Proper Care For a Happy Hamster
Selecting a Hamster
Hamster care is not a difficult thing, and the little fellows do not take up much room. They are clean little animals and they do not cost much to maintain. Each hamster has its own personality, even though their personalities are not as strong or independent as dogs or cats. If you handle hamsters correctly, and often, they can be lovable and friendly.
Before you rush off to pick out a hamster, you need to get your home ready for him. Make sure you have a hamster cage or terrarium that is large enough for him. In that vein, a barred cage will make for a much happier hamster, since more air circulates and they can feel a part of the goings-on in your home. Make sure that if you plan to select a dwarf hamster, that the bars on your cage are close enough together than he can not sneak out.
Be careful what kind of bedding you buy for your hamster. Care must be taken not to purchase pine or cedar bedding. Newspaper is bad for them, too, since they may react to the inks used in them. Purchase a marked bag of hamster bedding, or visit a near mill and check what days they're cutting woods other than pine or cedar. You may be able to fill a trash bag for free, and it will last a long time. But if you're not sure what kind of wood it is, do not use it. Buy a bag at the pet store that's marked.
Place your hamster water bottle low enough on the cage that your hamster can reach it with no trouble. Make sure it does not leak, and check the ball on the spout to make sure it's working.
A small dish will be suitable for food, unless you are getting a pair of hamsters. If you get two, use a larger bowl or two small ones, to avoid fighting over food. Hamster food is available boxed at the pet store. Unless you are an advanced owner, it's better to use this balanced diet than to try to make your own. If you plan to supplement their food with fresh fruit or veggies, remember that too much sugar is bad for their health, so feed veggies more often than fruits.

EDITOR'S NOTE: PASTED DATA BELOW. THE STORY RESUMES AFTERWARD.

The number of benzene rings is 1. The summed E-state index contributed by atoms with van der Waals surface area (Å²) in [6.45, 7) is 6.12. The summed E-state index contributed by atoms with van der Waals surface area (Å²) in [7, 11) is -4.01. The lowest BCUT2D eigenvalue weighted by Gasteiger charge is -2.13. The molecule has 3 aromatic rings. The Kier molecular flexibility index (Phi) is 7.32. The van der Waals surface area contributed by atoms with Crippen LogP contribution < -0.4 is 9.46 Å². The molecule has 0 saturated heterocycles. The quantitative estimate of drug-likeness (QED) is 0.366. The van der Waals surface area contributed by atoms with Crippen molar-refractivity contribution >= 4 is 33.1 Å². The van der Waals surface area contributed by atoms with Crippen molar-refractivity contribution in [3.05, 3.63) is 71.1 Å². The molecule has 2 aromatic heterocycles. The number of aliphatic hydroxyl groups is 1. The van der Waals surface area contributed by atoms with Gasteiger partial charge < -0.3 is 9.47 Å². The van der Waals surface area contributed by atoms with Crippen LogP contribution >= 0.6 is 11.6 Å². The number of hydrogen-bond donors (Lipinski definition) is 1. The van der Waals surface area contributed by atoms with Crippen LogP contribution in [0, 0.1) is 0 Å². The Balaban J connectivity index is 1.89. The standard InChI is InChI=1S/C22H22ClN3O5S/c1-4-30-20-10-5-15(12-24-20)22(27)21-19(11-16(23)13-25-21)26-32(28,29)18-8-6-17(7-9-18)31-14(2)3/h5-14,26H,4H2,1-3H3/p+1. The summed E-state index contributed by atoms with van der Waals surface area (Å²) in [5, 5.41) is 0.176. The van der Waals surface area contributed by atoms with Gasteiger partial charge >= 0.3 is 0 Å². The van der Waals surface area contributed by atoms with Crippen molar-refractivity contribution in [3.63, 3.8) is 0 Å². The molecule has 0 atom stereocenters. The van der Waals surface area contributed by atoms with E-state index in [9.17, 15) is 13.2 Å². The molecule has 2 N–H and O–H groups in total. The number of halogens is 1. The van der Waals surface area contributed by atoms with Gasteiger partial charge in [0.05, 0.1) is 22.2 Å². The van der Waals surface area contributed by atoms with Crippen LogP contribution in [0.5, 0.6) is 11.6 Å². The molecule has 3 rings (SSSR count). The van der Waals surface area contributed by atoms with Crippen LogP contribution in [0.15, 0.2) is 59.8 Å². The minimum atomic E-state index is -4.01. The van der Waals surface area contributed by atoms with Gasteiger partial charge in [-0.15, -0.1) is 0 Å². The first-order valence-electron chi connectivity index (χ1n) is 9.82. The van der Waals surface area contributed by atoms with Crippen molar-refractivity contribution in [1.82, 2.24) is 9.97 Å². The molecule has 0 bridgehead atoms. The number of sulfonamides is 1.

The ever-present hamster wheel should be solid, rather than having rungs, if you can find one. It's less likely to injure a small animal if it's solid. And if you're buying a dwarf hamster, make sure the wheel is not too big for him.
When you choose your new hamster, care should be taken to select a healthy hammie. He should be alert, vivid and bright-eyed. He should be curious about you, and he should not show any signs of illness. Check for clear eyes and nose, and a dry bottom. Check the other hamsters in the pen, too. They should all be healthy, or your new pet might have been exposed to disease and is just not showing it yet. Are the other animals in the store healthy, too? Neglect is neglect. If you get a bad feeling or are worried that your potential new hammie might be ill, go to another pet store. Make sure your selected hamster is not a biter. You can break this habit with patience, but you do not want to start out with a problem pet.
When you and your new hamster arrive home, remember that hamsters are timid and shy by nature, and the world as they know it has just had an upheaval of change. Handle your pet gently, and talk softy to him. Do not drag him out of his cage every little while – let him adjust to his new surroundings for a day or two.
Hamsters make good pets – they are easy to care for, they can bond with you, and they're cute as a button. Learn as much as you can about hamster care before you take one home.
Source by Jenny Styles